Uniqlo Launches All-Product Recycling Initiative in U.S., Europe

Uniqlo, corporate social responsibility, clothing recycling, eco-fashion, sustainable fashion, green fashion, ethical fashion, sustainable style

Come September, Uniqlo will debut its All-Product Recycling Initiative at stores in the United States, United Kingdom, and France. A partnership between the Japanese retailer and the United Nations High Commissioner for Refugees, the program has amassed more than 11.5 million articles of Uniqlo-branded clothing for refugees and internally displaced persons since 2006. With our landfills groaning under the weight of 12.7 million tons of textiles per year in the United States alone, according to the U.S. Environmental Protection Agency, end-of-life disposal is a more salient issue than before. “As a company the produces and sells approximately 500 million articles of clothing every year,” a representative says, “we bear an important responsibility to collect and recycle garments our customers no longer use.”

Uniqlo, corporate social responsibility, clothing recycling, eco-fashion, sustainable fashion, green fashion, ethical fashion, sustainable style

CLOTHING FOR ALL

Plans for a clothing-takeback program were first established in 2001, when Uniqlo introduced a Fleece Recycling Campaign in its Japanese stores. Five years later, the brand extended the initiative to include all Uniqlo products, with global expansion in its sights.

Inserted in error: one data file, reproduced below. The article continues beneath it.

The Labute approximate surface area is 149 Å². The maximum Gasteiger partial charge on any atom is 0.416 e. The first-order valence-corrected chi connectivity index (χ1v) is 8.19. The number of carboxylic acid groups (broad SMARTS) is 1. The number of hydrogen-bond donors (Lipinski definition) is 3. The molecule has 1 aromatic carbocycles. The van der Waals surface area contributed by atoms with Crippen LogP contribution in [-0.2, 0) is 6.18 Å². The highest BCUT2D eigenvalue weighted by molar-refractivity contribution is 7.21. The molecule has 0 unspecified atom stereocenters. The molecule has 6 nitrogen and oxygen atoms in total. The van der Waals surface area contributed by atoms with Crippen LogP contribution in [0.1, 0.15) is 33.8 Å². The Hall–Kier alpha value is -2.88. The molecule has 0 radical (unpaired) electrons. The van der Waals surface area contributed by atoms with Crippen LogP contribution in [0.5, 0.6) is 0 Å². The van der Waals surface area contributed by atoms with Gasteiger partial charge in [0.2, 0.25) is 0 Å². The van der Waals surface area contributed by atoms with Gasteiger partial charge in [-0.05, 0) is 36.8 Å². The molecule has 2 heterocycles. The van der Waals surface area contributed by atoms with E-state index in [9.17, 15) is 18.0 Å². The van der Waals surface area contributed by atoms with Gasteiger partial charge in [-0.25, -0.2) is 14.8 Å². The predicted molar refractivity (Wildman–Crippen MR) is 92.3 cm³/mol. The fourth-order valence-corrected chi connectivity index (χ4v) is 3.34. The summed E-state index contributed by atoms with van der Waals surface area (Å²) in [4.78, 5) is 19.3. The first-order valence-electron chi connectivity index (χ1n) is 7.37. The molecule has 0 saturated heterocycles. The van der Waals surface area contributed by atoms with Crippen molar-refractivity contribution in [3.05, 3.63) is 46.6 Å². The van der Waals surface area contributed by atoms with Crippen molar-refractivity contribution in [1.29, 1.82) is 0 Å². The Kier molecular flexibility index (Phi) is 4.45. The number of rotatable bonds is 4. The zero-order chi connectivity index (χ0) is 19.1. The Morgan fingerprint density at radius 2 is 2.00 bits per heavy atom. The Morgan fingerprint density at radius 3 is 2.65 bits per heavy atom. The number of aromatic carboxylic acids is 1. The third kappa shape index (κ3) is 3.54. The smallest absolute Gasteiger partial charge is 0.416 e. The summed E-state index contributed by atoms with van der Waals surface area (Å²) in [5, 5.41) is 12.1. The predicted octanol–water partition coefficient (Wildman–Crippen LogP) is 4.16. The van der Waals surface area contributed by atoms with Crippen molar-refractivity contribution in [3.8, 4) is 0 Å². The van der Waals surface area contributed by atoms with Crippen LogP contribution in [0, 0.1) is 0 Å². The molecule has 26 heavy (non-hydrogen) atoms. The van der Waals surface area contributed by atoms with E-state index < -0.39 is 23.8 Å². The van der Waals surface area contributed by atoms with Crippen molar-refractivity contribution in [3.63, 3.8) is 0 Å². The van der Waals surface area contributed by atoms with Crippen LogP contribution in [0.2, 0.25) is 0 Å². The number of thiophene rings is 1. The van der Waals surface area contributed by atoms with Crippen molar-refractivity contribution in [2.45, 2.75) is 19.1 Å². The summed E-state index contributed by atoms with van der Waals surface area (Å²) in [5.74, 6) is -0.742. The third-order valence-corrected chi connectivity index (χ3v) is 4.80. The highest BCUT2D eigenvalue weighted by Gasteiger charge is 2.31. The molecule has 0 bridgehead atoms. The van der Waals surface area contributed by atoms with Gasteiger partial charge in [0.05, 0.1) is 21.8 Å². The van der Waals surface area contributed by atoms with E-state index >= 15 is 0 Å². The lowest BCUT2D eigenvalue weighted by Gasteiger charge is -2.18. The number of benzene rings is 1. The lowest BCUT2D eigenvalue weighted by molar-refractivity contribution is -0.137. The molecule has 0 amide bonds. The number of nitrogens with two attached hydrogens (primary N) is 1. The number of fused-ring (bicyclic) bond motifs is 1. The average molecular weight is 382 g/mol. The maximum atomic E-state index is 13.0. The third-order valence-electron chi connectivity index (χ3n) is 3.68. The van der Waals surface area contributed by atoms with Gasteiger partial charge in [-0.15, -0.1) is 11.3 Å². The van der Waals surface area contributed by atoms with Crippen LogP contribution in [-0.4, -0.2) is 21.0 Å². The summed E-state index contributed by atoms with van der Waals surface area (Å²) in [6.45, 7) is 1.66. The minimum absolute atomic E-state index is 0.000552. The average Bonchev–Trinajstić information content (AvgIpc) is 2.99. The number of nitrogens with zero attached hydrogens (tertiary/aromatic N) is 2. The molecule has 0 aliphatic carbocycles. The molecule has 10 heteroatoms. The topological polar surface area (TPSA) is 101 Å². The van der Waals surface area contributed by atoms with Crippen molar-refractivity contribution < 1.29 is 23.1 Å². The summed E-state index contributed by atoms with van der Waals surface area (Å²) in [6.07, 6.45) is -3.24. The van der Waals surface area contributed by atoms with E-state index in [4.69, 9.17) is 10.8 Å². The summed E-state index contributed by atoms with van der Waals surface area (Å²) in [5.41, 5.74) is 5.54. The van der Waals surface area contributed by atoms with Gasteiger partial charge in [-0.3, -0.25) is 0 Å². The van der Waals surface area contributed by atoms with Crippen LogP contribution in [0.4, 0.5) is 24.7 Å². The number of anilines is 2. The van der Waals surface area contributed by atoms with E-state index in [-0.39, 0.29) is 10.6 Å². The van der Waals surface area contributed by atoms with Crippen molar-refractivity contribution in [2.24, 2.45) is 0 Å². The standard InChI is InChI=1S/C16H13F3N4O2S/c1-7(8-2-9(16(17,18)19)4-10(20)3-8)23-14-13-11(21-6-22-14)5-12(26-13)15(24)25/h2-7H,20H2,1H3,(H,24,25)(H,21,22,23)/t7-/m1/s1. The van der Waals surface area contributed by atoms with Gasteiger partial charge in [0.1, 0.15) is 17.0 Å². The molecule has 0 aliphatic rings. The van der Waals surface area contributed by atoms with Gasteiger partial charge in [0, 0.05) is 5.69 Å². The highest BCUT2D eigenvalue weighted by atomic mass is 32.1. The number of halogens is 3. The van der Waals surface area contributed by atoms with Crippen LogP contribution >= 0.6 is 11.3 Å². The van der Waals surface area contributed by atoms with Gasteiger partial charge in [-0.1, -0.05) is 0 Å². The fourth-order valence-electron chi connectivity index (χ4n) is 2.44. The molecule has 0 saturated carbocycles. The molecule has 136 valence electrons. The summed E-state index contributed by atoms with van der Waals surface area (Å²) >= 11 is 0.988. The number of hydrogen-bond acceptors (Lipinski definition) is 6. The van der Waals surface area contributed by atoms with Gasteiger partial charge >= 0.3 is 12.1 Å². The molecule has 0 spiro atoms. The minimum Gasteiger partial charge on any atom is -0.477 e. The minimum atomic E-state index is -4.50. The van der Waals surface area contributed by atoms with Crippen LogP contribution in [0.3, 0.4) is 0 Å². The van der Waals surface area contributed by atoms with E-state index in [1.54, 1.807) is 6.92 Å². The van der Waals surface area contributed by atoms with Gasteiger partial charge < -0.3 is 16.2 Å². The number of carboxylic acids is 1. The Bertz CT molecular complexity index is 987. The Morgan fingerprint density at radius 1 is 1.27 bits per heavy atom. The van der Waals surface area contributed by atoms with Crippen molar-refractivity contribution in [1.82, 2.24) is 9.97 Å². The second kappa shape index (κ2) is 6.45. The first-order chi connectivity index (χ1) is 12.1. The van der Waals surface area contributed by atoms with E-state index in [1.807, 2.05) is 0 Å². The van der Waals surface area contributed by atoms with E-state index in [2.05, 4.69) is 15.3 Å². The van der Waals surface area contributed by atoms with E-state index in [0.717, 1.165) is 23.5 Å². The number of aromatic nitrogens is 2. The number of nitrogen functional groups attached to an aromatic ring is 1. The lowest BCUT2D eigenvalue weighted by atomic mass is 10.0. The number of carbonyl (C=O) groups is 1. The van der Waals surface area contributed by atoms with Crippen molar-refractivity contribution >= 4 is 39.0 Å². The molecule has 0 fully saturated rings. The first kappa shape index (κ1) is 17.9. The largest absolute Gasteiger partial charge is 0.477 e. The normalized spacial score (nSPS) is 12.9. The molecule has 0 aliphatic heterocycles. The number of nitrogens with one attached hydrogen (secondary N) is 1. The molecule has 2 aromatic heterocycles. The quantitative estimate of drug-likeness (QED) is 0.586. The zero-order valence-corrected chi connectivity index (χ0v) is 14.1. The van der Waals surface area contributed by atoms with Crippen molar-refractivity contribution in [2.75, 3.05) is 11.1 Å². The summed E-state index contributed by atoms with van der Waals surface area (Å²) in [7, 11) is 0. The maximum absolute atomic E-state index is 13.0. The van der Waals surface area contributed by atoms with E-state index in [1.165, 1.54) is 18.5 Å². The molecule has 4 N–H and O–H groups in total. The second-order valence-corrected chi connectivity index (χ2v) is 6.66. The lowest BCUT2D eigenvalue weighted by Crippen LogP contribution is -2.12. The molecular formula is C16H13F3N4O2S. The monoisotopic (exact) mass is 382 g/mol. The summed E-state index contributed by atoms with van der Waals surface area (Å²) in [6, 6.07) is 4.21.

Uniqlo will accept any clean, dry, and unsoiled articles of clothing sold in its stores.

“In our efforts to donate clothing to refugee camps, we noticed something. We found that providing clothing was about more than simply giving garments to offer displaced people protection from the elements,” says Uniqlo. “For example, sometimes our clothing donations would make it possible for a child to return to school again, or be what it took to get an individual playing a role in his or her community. Clothing can protect people from disease and injury. It can also facilitate respect among individuals.” Its activities, the company notes, opened its eyes to the “unlimited power of clothing.”

As in Japan, clothing collected at Uniqlo’s U.S. outposts will go to refugee and IDP camps worldwide—Nepal, Uganda, and Bangladesh are some of the recent recipients of its largesse— with the help of the UNHCR. The initiative will kick off in New York City at the store’s SoHo location on September 1, then extend to two new locations as they open at 34th and 53rd Sts. between Fifth and Sixth Ave.

Uniqlo will accept any clean, dry, and unsoiled articles of clothing sold in its stores. Garments that are unsuitable for reuse will be recycled as insulation, industrial fibers, or as fuel for thermal recycling.

+ All-Product Recycling Initiative

+ Uniqlo

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